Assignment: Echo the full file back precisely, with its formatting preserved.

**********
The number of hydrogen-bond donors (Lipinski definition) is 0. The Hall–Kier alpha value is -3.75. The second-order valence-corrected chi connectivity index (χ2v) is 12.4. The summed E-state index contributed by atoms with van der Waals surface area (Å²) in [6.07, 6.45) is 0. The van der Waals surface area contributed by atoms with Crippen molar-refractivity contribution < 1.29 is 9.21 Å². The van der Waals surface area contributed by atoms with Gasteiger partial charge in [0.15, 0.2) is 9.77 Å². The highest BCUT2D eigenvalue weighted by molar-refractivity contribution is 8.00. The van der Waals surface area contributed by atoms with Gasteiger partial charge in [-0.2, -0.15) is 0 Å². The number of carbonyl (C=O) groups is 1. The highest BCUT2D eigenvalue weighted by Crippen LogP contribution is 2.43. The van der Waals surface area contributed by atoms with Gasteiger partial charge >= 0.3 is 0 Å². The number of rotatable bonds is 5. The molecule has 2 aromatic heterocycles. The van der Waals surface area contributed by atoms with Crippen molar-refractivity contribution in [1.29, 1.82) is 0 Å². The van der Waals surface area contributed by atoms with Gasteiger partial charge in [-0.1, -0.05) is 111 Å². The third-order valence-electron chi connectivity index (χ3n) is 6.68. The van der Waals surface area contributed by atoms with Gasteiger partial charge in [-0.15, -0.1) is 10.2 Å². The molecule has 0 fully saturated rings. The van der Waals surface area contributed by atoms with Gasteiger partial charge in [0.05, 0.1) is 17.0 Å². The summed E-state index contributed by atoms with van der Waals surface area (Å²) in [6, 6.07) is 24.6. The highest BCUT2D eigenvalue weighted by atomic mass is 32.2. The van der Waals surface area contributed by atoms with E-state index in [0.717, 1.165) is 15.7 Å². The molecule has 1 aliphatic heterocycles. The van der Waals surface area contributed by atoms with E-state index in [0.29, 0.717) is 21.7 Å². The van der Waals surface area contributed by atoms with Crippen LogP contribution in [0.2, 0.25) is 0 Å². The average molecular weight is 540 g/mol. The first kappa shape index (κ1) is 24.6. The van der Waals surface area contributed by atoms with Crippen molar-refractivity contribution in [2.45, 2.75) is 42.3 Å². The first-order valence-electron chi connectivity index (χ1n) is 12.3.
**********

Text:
The number of hydrogen-bond donors (Lipinski definition) is 0. The Hall–Kier alpha value is -3.75. The second-order valence-corrected chi connectivity index (χ2v) is 12.4. The summed E-state index contributed by atoms with van der Waals surface area (Å²) in [6.07, 6.45) is 0. The van der Waals surface area contributed by atoms with Crippen molar-refractivity contribution < 1.29 is 9.21 Å². The van der Waals surface area contributed by atoms with Gasteiger partial charge in [0.15, 0.2) is 9.77 Å². The highest BCUT2D eigenvalue weighted by molar-refractivity contribution is 8.00. The van der Waals surface area contributed by atoms with Gasteiger partial charge in [-0.2, -0.15) is 0 Å². The number of carbonyl (C=O) groups is 1. The highest BCUT2D eigenvalue weighted by Crippen LogP contribution is 2.43. The van der Waals surface area contributed by atoms with Gasteiger partial charge >= 0.3 is 0 Å². The number of rotatable bonds is 5. The molecule has 2 aromatic heterocycles. The van der Waals surface area contributed by atoms with Crippen molar-refractivity contribution in [1.29, 1.82) is 0 Å². The van der Waals surface area contributed by atoms with Gasteiger partial charge in [-0.1, -0.05) is 111 Å². The third-order valence-electron chi connectivity index (χ3n) is 6.68. The van der Waals surface area contributed by atoms with Gasteiger partial charge in [-0.15, -0.1) is 10.2 Å². The molecule has 0 fully saturated rings. The van der Waals surface area contributed by atoms with Gasteiger partial charge in [0.05, 0.1) is 17.0 Å². The summed E-state index contributed by atoms with van der Waals surface area (Å²) in [6, 6.07) is 24.6. The highest BCUT2D eigenvalue weighted by atomic mass is 32.2. The van der Waals surface area contributed by atoms with E-state index in [0.717, 1.165) is 15.7 Å². The molecule has 1 aliphatic heterocycles. The van der Waals surface area contributed by atoms with E-state index in [0.29, 0.717) is 21.7 Å². The van der Waals surface area contributed by atoms with Crippen LogP contribution in [0.2, 0.25) is 0 Å². The average molecular weight is 540 g/mol. The first kappa shape index (κ1) is 24.6. The van der Waals surface area contributed by atoms with Crippen molar-refractivity contribution in [2.45, 2.75) is 42.3 Å². The first-order valence-electron chi connectivity index (χ1n) is 12.3.